Rib City Grill in Fairfield, OH with Reviews - YP.com
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By: Susan S.
Perkins Restaurant & Bakery
My husband and I both got sick with upset stomachs and diarrhea after eating there. We ordered breakfast items--bacon, eggs, toast, hash browns and coffee. Also service was slow--waitress told us it was slow because we were in a section with a group of ladies playing cards. We didn't complain and even left the waitress a nice tip. When I called later in the day and talked to the manager to let her know how sick we got after eating their food, she got nasty and hung up on me. We'll never go back there. I think it's a shame to pay out money in good faith thinking you're getting good food and get tainted food. Won't trust going there anymore!
By: Jason W.
RMT Construction Inc
RMT has built several homes in Monroe Crossings, Monroe Ohio. The homes have decreased the local property value. The yards are not sodded and provide a host of weeds for the surrounding homes. The floor plans are outdated and the exterior is incredibly plain. RMT is continually escaping the development criterion due to family relationship with the developer. I hope RMT enjoys the profits as the rest of us are left with mediocrity to look at
By: John H.
Pearls Diner
This is a great place to dine. I like the soup and salad bar. The "Hillbilly special" is really good if you like pinto beans, home fries, sausage patties, and corn bread.
By: honest67
Pearls Diner
Save your money and go somewhere else. Unseasoned powered and canned gravy that was kept so long it tasted burnt. Corn straight out of a can with no seasoning. Straight out the worse meal I have ever had. My wife and I were extremely disappointed. We love trying new places but we will never be going back to Pearls Diner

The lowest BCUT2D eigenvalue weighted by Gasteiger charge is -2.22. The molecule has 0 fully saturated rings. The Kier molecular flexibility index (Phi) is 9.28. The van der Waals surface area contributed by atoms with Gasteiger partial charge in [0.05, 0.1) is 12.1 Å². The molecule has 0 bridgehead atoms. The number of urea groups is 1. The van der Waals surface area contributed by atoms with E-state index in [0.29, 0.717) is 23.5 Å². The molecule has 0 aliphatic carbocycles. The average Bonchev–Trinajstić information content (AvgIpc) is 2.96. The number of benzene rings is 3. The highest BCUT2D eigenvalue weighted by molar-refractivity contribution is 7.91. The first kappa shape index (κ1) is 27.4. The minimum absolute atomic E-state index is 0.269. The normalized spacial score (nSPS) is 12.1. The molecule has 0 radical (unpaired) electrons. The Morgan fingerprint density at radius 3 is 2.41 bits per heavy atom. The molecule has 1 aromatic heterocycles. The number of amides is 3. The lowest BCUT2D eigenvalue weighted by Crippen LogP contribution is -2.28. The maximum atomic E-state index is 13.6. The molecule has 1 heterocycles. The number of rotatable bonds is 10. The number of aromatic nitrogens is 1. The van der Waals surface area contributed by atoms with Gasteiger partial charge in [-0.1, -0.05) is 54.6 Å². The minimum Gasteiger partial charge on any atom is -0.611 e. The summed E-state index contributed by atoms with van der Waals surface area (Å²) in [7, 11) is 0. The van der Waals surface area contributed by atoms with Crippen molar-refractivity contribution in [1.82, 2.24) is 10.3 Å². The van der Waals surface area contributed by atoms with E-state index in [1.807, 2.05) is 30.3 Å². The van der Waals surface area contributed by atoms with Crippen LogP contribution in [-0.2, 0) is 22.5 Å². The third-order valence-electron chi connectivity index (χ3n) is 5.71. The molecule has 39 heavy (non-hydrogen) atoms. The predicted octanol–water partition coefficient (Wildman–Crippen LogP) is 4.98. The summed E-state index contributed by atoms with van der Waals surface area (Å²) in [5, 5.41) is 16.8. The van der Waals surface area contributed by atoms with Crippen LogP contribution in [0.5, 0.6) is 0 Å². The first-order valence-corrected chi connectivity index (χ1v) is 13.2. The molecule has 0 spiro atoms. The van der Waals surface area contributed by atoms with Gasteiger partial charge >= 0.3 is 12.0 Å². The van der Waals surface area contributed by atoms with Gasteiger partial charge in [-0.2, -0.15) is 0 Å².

Tips & Advices
If there is ever a dispute regarding payment over the course of the project, a contractor or subcontractor could place a payment claim, or lien, on your property. To avoid this, ask the contractor to sign a lien release, which is a legal agreement that states that any payment accepted is final. This can come in handy if a contractor has his or her own payment issues with their subcontractors. Signing a lien release form certifies that any payment made by a client to the contractor is enough to pay for any goods or services rendered.
Absolutely ask. Paying too much up front offers the homeowner minimal leverage if the quality of work does not meet expectations or contractual specifications. Try to establish a reasonable pay schedule, such as paying 10 percent of the total cost for each 10 percent of the work that is completed. Include this payment plan in the contract, as well.
Before any money changes hands, there should be a contract to sign. Make sure the specifics of the work and all costs are listed in the contract, including details. If you forget to have something included in the contract after signing it, there's rarely a chance of recourse.
Ask the contractor for proof of their certification before signing anything, as well as their proof of insurance. You should also check your homeowners insurance policy to see if they offer coverage for contracted work. You may want to call your insurance provider and ask for more details on what your plan will and won't cover.
Yes. Plans for how the work site will be cleaned at the end of each day as well as at the conclusion of work need to be put in writing. An experienced general contractor should make every effort to keep the workspace clean and prevent dirtying or damaging any other area. Even so, talk with the contractor about the daily schedule, the logistics of transporting workers and equipment, and how cleanup will be handled.

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